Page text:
The violin has been a popular instrument since 500 years ago by Andra Amati (Ranelli et al., 2011). When playing the violin we need to hold it horizontally and parallel to the ground. To be precise, the violin will be placed between the left side of the violinist’s chin and shoulder. Violinists usually use a chinrest as a tool to play their violin, so special attention is needed when designing it.
It may be hard to imagine that this musical instrument with a beautiful sound often causes discomfort and even pain on the left side of the upper body, neck, shoulders, and temporomandibular joint (the joint that connects the lower jaw to the skull). Violinists seek optimal violin positioning for many reasons:
- Stabilizes the violin held between the jaw and shoulder
- Reduces strain or musculoskeletal discomfort
- Gives more freedom of movement to the left hand
Therefore, currently, many violinists are creating ergonomic equipment, one of which is a chinrest that can be adjusted to suit the user.
What is Chinrest?
A chinrest is a tool specifically designed to help a player’s jaw or chin posture when playing the violin. The chinrest is usually made of wood or plastic in a concave shape to provide comfort and stability when the violinist plays the violin. Initially, chinrests were made of wood, but not everyone can use chinrests made from this material. Many people are allergic to wood, which causes the skin to become red and even itchy. The solution is to replace or look for a strap made from hypoallergenic composite material.
In the world of violin, chin rests play an important role in supporting the player’s posture and comfort. The development of the chinrest was initiated by German composer Louis Spohr, who contributed ideas for improving violin performance techniques. Chinrest adjustments play a crucial role in reducing the risk of injury and increasing player comfort.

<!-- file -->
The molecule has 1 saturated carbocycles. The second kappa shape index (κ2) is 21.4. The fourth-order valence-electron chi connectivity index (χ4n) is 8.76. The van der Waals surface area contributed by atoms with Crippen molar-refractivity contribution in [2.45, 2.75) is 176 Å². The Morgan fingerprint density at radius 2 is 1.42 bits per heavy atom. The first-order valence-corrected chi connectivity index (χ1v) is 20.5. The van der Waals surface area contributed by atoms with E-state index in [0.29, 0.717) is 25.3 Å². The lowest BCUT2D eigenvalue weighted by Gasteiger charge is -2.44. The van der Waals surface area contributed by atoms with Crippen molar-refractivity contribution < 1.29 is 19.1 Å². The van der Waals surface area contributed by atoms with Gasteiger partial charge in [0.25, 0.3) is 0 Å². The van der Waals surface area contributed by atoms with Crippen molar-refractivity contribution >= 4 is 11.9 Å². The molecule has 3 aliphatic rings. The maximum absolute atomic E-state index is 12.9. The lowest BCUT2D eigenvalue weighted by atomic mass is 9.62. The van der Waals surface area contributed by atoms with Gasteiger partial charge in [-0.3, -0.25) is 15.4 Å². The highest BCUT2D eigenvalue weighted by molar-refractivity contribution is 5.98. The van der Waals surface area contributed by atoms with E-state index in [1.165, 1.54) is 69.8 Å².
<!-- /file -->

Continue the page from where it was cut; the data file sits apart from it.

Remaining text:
A designer needs to realize that each violinist has a unique facial and neck structure. Therefore, optimal violin chinrest design must take into account individual anthropometric variations. Several things that can be considered when designing a violin chinrest by paying attention to anthropometric measurements include:
1. Violin Chinrest Height Must Be Appropriate: This can be done by measuring the distance between the violin player’s chin and shoulder.
2. Chinrest width must be appropriate: this can be done by measuring the width of the violinist’s shoulders
3. The length of the jawbone must be appropriate: this can be done by measuring the width of the violinist’s jawbone
By understanding some of the anthropometric measurements above, you can create products that suit several types of violin players.
Anthropometric Measuring Tools to Support Optimal Violin Chinrest Design
In determining body dimensions, there are various tools available to measure the human body. Solo Abadi is a manufacturing company that produces portable anthropometric measuring instruments, one of which is Metrisis.
Metrisis – Portable Anthropometric Kit is a portable human body dimension measuring tool. This tool is equipped with several devices that allow users to take accurate measurements. Even metrisis has the ability to measure up to 100 dimensions of the human body. Another advantage of this tool is its ability to be carried anywhere easily.
This article was written by Veronica Putri Ning Nugraha, a student of the Polytechnic ATMI Surakarta, in the Manufacturing Design Study Program.